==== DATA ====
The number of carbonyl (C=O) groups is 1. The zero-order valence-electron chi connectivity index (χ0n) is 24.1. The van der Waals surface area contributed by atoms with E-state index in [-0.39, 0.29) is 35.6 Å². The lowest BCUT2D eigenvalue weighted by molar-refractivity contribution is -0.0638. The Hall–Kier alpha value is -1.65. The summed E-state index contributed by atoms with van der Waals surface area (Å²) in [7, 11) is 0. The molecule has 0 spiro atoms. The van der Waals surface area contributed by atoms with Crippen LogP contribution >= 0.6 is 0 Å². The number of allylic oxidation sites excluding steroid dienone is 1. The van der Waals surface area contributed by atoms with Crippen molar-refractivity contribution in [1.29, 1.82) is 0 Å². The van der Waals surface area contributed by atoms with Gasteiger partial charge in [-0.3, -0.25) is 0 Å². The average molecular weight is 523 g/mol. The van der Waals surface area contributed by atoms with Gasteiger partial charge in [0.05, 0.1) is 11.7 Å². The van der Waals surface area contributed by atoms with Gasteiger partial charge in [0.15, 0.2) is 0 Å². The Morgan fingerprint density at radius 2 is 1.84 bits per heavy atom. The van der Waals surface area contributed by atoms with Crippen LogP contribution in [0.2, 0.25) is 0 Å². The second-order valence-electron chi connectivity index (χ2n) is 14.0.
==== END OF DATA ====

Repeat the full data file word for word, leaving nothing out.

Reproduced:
The number of carbonyl (C=O) groups is 1. The zero-order valence-electron chi connectivity index (χ0n) is 24.1. The van der Waals surface area contributed by atoms with E-state index in [-0.39, 0.29) is 35.6 Å². The lowest BCUT2D eigenvalue weighted by molar-refractivity contribution is -0.0638. The Hall–Kier alpha value is -1.65. The summed E-state index contributed by atoms with van der Waals surface area (Å²) in [7, 11) is 0. The molecule has 0 spiro atoms. The van der Waals surface area contributed by atoms with Crippen LogP contribution >= 0.6 is 0 Å². The number of allylic oxidation sites excluding steroid dienone is 1. The van der Waals surface area contributed by atoms with Crippen molar-refractivity contribution in [1.29, 1.82) is 0 Å². The van der Waals surface area contributed by atoms with Gasteiger partial charge in [-0.3, -0.25) is 0 Å². The average molecular weight is 523 g/mol. The van der Waals surface area contributed by atoms with Gasteiger partial charge in [0.05, 0.1) is 11.7 Å². The van der Waals surface area contributed by atoms with Gasteiger partial charge in [0.15, 0.2) is 0 Å². The Morgan fingerprint density at radius 2 is 1.84 bits per heavy atom. The van der Waals surface area contributed by atoms with Crippen LogP contribution in [0.2, 0.25) is 0 Å². The second-order valence-electron chi connectivity index (χ2n) is 14.0.